Germany’s Rhineland region features around 500 enchanting fairy-tale castles, historic ruins, vineyards, spas, hiking trails, natural wonders and a whole host of charming villages. If that’s not enough to whet your appetite, here’s a little taster of what else this picturesque province has to offer.
Aside from being the Rhineland’s cultural hub, Cologne also holds the prestigious title of "Christmas Market Capital of the World." With a number of festive activities taking place on both sides of the Rhine river, the region’s largest Christmas tree and stunning historical architecture as a backdrop for market traders, this town is well worth a visit in December.
This 80-kilometre drive is the oldest tourist wine route in the country and will whizz by much faster than you think, so slow down in order to take it all in. Starting in the southwest, the road takes you through one of Germany’s largest wine growing regions. Visit vineyards, restaurants and quaint villages to get your fill of the wonderful produce. Arrive in autumn to enjoy the fall colours or September for the Wurstmarkt Wine Festival.
The only national park in the north of the Rhineland covers an area equal to 17,000 football pitches (110 sq. km), so there’s plenty of space to roam around — or kick a football. Ideal for hiking and other forms of outdoor recreation, the abundant beech forests are also home to a wide variety of wildlife, including owls, beavers, bats, kingfishers, wildcats and an additional 1,600 species of endangered plants and animals. If you fancy a challenge and have some time on your hands, you could try to spot them all.
Immerse yourself in the area's rich history and culture with a visit to this majestic medieval castle in the Lower Rhine flatlands. Home to a stunning collection of artwork, the walls are lined with paintings, etchings and drawings. The interior rooms and exterior gardens are populated with quirky carved features and intriguing sculptures. As if that weren't enough to convince you of a detour, the name "Moyland" also derives from a Dutch word meaning "beautiful country."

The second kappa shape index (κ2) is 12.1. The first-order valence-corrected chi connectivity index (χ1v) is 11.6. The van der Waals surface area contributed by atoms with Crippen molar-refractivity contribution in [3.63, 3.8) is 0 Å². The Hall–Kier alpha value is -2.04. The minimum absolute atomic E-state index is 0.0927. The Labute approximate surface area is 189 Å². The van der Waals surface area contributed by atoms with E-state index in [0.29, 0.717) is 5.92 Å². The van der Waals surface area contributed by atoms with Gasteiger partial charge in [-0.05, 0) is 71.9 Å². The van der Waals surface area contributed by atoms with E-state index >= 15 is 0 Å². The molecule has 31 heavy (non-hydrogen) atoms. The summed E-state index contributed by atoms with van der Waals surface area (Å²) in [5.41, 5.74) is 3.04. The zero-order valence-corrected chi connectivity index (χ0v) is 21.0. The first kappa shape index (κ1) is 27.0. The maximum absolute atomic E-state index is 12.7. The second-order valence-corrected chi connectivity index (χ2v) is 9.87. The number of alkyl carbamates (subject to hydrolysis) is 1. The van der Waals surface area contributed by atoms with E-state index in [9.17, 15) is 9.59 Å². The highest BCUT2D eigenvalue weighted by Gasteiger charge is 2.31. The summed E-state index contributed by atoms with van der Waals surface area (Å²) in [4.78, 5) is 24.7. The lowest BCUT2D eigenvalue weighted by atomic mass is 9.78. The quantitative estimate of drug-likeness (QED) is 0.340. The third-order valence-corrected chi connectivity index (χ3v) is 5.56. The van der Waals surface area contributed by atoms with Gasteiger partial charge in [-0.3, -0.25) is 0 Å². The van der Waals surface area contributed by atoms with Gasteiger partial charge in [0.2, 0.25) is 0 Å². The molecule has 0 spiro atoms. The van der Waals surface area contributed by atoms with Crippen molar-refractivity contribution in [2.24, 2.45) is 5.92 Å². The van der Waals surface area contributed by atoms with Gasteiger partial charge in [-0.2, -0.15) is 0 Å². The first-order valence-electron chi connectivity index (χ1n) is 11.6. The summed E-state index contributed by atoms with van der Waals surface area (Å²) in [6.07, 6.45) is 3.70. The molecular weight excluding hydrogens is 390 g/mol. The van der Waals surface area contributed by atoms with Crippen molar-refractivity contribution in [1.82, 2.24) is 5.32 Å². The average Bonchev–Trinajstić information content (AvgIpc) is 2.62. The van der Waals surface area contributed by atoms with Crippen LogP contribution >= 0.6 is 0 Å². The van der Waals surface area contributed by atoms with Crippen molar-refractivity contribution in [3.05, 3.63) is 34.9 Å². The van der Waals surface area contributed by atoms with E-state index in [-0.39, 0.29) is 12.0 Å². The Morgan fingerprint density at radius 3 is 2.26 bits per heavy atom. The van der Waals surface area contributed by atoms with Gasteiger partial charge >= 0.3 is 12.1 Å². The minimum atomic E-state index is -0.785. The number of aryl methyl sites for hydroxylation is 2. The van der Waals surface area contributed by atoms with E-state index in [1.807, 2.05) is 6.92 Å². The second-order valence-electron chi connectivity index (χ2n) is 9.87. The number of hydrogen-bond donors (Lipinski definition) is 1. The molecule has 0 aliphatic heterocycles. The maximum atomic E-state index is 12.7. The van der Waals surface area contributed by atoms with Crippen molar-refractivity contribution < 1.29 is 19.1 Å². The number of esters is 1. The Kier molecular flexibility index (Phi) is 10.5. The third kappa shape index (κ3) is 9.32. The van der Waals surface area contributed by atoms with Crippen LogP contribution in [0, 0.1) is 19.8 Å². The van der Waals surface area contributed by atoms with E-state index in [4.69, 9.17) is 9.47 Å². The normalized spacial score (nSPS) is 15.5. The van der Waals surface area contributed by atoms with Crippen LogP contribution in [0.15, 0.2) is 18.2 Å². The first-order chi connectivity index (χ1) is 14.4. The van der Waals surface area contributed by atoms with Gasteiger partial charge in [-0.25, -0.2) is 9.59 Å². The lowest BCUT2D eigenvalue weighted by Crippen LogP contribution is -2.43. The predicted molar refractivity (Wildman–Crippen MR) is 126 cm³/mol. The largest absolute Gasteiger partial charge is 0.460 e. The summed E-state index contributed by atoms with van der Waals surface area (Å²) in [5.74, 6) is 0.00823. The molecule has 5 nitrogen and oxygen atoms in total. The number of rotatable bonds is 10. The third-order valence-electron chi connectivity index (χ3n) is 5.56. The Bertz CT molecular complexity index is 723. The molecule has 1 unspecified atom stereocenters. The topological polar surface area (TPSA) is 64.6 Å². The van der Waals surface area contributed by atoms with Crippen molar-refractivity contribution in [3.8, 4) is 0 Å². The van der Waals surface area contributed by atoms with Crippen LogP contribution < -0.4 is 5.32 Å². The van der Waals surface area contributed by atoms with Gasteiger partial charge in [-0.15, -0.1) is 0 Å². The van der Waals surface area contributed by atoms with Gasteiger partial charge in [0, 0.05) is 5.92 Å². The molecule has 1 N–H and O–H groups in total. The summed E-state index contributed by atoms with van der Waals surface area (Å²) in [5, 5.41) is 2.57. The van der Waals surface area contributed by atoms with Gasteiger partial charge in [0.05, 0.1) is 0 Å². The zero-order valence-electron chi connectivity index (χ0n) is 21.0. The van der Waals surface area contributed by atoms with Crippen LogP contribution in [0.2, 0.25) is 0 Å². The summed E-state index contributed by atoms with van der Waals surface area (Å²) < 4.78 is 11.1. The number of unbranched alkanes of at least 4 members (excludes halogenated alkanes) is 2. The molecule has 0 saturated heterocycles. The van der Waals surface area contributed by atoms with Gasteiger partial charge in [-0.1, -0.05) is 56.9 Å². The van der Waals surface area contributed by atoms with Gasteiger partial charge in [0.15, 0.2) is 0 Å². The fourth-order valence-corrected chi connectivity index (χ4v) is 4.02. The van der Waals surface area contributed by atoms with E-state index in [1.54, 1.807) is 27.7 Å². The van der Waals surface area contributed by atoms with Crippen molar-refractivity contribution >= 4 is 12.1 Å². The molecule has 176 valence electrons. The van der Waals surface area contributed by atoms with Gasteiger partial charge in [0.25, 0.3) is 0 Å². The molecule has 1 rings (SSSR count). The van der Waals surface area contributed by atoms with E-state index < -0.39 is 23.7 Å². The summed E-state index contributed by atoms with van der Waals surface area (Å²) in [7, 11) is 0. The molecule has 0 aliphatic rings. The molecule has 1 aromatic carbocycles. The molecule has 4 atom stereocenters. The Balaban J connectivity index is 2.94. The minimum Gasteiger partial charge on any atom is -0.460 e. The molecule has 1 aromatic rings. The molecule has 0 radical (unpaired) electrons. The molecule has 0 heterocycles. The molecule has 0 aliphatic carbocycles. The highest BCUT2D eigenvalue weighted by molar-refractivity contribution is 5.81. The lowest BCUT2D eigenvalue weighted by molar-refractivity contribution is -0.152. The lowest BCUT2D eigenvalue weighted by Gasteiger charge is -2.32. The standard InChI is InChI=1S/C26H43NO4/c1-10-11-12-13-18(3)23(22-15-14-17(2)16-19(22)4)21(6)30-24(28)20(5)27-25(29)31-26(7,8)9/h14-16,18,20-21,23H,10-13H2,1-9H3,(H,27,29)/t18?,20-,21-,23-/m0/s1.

Take the south route out of Bonn to see the mighty peaks of the Siebengebirge range. With about 40 thickly forested hills, the area contains a number of accessible and challenging walking routes, castles and even, bizarrely, a small reptile zoo. Ölberg is the highest hill at 460 metres, but the nearby smaller Drachenfels (321 metres) is home to most of the attractions, including the beautifully renovated Nibelungenhalle which pays homage to composer Richard Wagner.
An absolute must for people with a love of chocolate, this museum displays all kinds of cocoa-based goodness throughout the ages. Special exhibitions feature edible sculptures and visitors get to taste a sample of the delicious confectionery on display.Try to only take what is offered, as opposed to just diving right in — you may want to come back, after all.
Bad Aachen is most famous for its warm, thermal springs, and many famous names, including Casanova and Charlemagne, have taken a restorative dip in its pools. Take a trip to the opulent Carolus Thermen Spa to reap the benefits from the mineral-rich waters and shake off the weariness of long drives.
If you prefer to be on the water instead of in it, take a boat trip to see the world's tallest cold water geyser. There are four trips per day, carefully timed to coincide with the geyser's eruptions, so you won't miss any of the action. You'll also get a stunning view of the Namedyer peninsula on the way. Don't miss the accompanying interactive exhibition in order to learn even more about this unique natural wonder.
Owned by Count and Countess Eltz (direct descendants of the property’s original owners), Eltz castle is an outstanding example of medieval architecture that can be found in many castles throughout the Rhineland. One of the few to remain unscathed by the many wars that have raged here, several original features remain to be admired, including attractive furnishings and detail-rich decor spanning the past eight centuries.
Once host to royalty, tsars and emperors, Bad Ems continues to lure visitors with its mix of cosmopolitan attractions and therapeutic spas. In the stunning setting of the Lahn Valley, gamble in Germany's oldest casino, tour the historic Roman Limes or visit one of the many specialist health centres designed with relaxation in mind. In August, Bad Ems hosts Germany's biggest flower parade, Blumenkorso.